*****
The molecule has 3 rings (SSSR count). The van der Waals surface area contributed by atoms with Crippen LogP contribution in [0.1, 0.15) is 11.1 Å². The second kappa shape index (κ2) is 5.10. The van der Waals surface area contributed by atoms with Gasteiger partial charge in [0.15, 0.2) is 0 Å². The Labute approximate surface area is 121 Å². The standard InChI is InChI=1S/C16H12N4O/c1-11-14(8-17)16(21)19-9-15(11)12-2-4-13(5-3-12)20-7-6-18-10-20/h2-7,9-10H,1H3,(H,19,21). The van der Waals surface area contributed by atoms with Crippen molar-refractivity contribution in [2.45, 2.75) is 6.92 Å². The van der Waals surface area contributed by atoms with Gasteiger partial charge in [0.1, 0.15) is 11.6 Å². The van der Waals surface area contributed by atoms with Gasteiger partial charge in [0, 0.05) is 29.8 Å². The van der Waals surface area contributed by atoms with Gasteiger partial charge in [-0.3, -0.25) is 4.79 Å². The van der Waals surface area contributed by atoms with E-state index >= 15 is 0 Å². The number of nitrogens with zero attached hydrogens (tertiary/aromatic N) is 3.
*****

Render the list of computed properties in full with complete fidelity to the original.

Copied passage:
The molecule has 3 rings (SSSR count). The van der Waals surface area contributed by atoms with Crippen LogP contribution in [0.1, 0.15) is 11.1 Å². The second kappa shape index (κ2) is 5.10. The van der Waals surface area contributed by atoms with Gasteiger partial charge in [0.15, 0.2) is 0 Å². The Labute approximate surface area is 121 Å². The standard InChI is InChI=1S/C16H12N4O/c1-11-14(8-17)16(21)19-9-15(11)12-2-4-13(5-3-12)20-7-6-18-10-20/h2-7,9-10H,1H3,(H,19,21). The van der Waals surface area contributed by atoms with Crippen molar-refractivity contribution in [2.45, 2.75) is 6.92 Å². The van der Waals surface area contributed by atoms with Gasteiger partial charge in [0.1, 0.15) is 11.6 Å². The van der Waals surface area contributed by atoms with Gasteiger partial charge in [0, 0.05) is 29.8 Å². The van der Waals surface area contributed by atoms with Gasteiger partial charge in [-0.3, -0.25) is 4.79 Å². The van der Waals surface area contributed by atoms with E-state index >= 15 is 0 Å². The number of nitrogens with zero attached hydrogens (tertiary/aromatic N) is 3.